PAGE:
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Maharaja Jai Singh of Alwar as a child
His Highness of Alwar
Place of Origin: India, Rajasthan state, former kingdom of Alwar
Date: approx. 1870-1880
Materials: hand-colored albumen sliver print
Dimensions: H. 6 3/8 in x W. 4 3/4 in, H. 16.2 cm x W. 12.1 cm (image)
Credit Line: From the Collection of William K. Ehrenfeld, M.D.
Department: South Asian Art
Collection: Photography
Object Number: 2005.64.124
On Display: No

Description

Label: Once thought to be a photograph of his father, this image more closely resembles Maharaja Jai Singh (reigned 1892–1933) himself; he ascended the throne as a child when his father, Mangal Singh, died. This photograph was probably taken a few years after his coronation. This is the only hand-colored photograph from India in the exhibition. Indian artists usually colored pictures far more densely, so much so that painted Indian photographs are often mistaken for actual paintings. Here the washes keep the photographic image front and center. The British colonial community at first thought Jai Singh was an able, charming, and progressive ruler, but later found him to be depraved and sadistic. At best he was thought eccentric, as he was extremely careful not to touch leather and averse to shaking hands with Englishmen, including the British monarch. Jai Singh claimed to be descended from the god Rama, and in later years thought of himself as divine. In 1933 the British removed him from office and exiled him to France, where he died apparently of alcoholism.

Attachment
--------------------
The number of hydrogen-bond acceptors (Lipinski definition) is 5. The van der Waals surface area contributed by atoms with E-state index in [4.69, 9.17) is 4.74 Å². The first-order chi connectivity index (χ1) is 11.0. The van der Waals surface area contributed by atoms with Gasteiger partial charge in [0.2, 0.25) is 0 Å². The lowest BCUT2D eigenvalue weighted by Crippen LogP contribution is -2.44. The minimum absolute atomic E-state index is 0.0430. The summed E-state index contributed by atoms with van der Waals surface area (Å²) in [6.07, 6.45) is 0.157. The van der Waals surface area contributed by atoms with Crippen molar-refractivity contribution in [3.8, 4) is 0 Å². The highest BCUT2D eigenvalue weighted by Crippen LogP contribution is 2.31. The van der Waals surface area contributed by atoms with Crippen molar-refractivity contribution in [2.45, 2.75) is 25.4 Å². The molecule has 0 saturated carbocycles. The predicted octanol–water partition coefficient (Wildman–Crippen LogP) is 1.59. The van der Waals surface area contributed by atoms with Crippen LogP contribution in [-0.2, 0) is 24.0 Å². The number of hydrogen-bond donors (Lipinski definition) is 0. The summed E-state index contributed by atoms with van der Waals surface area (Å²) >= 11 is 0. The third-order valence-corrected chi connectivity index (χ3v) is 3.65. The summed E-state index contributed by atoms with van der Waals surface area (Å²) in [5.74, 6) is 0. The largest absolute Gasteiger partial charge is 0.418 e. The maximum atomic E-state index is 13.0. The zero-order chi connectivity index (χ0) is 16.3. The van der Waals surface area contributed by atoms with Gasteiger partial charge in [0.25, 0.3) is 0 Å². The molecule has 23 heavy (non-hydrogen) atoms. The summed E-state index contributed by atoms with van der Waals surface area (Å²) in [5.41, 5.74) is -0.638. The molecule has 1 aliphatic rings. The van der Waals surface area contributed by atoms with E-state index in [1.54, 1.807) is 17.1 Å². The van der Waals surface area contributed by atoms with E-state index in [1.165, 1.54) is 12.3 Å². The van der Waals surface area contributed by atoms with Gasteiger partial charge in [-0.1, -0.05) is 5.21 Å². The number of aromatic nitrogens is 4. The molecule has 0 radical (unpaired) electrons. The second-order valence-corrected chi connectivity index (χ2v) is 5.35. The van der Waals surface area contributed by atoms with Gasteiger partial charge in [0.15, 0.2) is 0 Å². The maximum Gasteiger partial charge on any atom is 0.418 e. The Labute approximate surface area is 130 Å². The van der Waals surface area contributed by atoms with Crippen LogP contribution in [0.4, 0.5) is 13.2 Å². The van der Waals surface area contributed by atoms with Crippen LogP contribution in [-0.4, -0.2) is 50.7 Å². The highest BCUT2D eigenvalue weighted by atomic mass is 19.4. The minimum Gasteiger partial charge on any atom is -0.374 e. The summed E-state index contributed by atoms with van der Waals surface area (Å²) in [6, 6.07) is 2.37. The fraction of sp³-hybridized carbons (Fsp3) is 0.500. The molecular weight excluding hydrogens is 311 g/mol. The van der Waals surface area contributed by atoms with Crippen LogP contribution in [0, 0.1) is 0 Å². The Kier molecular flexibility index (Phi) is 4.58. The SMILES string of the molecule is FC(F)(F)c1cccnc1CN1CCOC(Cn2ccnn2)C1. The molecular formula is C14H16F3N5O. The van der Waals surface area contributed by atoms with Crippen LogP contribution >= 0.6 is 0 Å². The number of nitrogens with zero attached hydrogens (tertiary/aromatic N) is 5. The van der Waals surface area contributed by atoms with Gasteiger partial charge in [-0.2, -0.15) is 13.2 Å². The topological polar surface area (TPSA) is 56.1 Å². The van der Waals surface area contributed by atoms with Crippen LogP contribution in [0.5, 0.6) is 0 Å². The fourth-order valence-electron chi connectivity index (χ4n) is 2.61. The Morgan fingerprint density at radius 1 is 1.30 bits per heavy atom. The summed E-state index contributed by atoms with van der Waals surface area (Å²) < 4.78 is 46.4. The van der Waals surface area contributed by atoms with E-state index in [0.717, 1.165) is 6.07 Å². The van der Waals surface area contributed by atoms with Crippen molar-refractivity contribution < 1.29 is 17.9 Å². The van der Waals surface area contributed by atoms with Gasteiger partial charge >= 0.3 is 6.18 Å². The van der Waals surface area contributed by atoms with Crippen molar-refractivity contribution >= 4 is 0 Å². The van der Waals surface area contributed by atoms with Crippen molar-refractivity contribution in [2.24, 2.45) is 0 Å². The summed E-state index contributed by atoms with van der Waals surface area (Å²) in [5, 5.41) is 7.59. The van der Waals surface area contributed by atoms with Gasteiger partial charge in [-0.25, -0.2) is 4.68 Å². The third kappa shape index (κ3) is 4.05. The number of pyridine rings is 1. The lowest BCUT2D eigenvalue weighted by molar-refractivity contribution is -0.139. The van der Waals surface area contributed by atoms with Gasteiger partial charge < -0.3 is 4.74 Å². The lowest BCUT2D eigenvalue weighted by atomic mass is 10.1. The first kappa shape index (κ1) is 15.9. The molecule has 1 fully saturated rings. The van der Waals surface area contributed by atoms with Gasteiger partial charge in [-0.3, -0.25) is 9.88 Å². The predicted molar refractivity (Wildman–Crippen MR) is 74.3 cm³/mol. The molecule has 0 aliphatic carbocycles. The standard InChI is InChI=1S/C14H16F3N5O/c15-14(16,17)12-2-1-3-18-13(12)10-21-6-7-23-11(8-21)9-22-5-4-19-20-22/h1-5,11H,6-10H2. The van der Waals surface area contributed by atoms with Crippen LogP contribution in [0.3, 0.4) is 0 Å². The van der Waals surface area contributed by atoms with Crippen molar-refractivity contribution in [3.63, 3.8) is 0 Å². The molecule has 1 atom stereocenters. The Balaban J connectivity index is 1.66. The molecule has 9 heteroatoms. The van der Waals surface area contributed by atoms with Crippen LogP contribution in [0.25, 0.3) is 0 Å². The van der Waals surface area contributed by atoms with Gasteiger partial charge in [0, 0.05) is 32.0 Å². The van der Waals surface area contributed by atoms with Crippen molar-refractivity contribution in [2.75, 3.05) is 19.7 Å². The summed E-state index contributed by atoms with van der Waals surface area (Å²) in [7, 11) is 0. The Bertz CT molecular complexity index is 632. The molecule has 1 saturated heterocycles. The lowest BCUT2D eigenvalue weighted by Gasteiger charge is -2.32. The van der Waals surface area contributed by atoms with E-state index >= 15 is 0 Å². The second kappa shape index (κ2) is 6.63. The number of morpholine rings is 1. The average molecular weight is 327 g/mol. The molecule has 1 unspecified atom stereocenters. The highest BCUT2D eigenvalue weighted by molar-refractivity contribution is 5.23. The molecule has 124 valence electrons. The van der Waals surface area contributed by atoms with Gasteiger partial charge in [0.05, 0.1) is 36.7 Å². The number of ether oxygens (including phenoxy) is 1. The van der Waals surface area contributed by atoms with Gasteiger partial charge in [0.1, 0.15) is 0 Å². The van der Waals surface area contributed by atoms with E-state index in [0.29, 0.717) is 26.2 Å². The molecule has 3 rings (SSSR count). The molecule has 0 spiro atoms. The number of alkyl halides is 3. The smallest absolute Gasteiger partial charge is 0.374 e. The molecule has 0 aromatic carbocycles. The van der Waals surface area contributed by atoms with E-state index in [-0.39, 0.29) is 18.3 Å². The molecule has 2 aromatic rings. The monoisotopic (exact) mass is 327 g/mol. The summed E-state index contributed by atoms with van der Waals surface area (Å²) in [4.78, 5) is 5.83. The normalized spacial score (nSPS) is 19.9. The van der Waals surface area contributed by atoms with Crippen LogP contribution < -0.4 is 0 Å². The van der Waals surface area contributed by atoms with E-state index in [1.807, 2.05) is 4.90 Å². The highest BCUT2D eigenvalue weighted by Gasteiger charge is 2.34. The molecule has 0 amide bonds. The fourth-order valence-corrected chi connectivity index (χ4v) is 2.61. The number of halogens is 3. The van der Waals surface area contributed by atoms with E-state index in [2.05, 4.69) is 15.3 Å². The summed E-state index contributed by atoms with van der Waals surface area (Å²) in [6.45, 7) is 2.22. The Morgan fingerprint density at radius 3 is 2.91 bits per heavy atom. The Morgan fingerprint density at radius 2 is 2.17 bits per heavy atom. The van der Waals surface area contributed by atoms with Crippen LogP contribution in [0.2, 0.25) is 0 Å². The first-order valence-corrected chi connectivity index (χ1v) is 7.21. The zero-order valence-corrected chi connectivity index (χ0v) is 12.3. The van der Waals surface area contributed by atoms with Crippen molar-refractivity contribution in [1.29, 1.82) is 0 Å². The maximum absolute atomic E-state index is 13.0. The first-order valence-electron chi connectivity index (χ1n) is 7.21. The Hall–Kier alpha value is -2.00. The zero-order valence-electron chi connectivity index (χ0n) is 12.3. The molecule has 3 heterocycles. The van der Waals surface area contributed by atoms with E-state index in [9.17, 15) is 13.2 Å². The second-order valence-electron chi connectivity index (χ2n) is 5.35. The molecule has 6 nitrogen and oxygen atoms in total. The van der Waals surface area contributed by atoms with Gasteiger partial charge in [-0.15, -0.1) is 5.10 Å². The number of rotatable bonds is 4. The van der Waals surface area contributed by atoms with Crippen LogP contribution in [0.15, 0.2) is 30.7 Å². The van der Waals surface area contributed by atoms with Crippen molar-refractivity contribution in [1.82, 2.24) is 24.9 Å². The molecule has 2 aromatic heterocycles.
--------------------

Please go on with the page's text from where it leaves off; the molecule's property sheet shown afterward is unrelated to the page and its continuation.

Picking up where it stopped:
More Information

Exhibition History: "Photographic Memories" Rotation 1 (Tateuchi Gallery, March 13, 2009 - August 30, 2009)
Label: Once thought to be a photograph of his father, this image more closely resembles Maharaja Jai Singh (reigned 1892–1933) himself; he ascended the throne as a child when his father, Mangal Singh, died. This photograph was probably taken a few years after his coronation. This is the only hand-colored photograph from India in the exhibition. Indian artists usually colored pictures far more densely, so much so that painted Indian photographs are often mistaken for actual paintings. Here the washes keep the photographic image front and center. The British colonial community at first thought Jai Singh was an able, charming, and progressive ruler, but later found him to be depraved and sadistic. At best he was thought eccentric, as he was extremely careful not to touch leather and averse to shaking hands with Englishmen, including the British monarch. Jai Singh claimed to be descended from the god Rama, and in later years thought of himself as divine. In 1933 the British removed him from office and exiled him to France, where he died apparently of alcoholism.
Exhibition History: "Photographic Memories" Rotation 1 (Tateuchi Gallery, March 13, 2009 - August 30, 2009)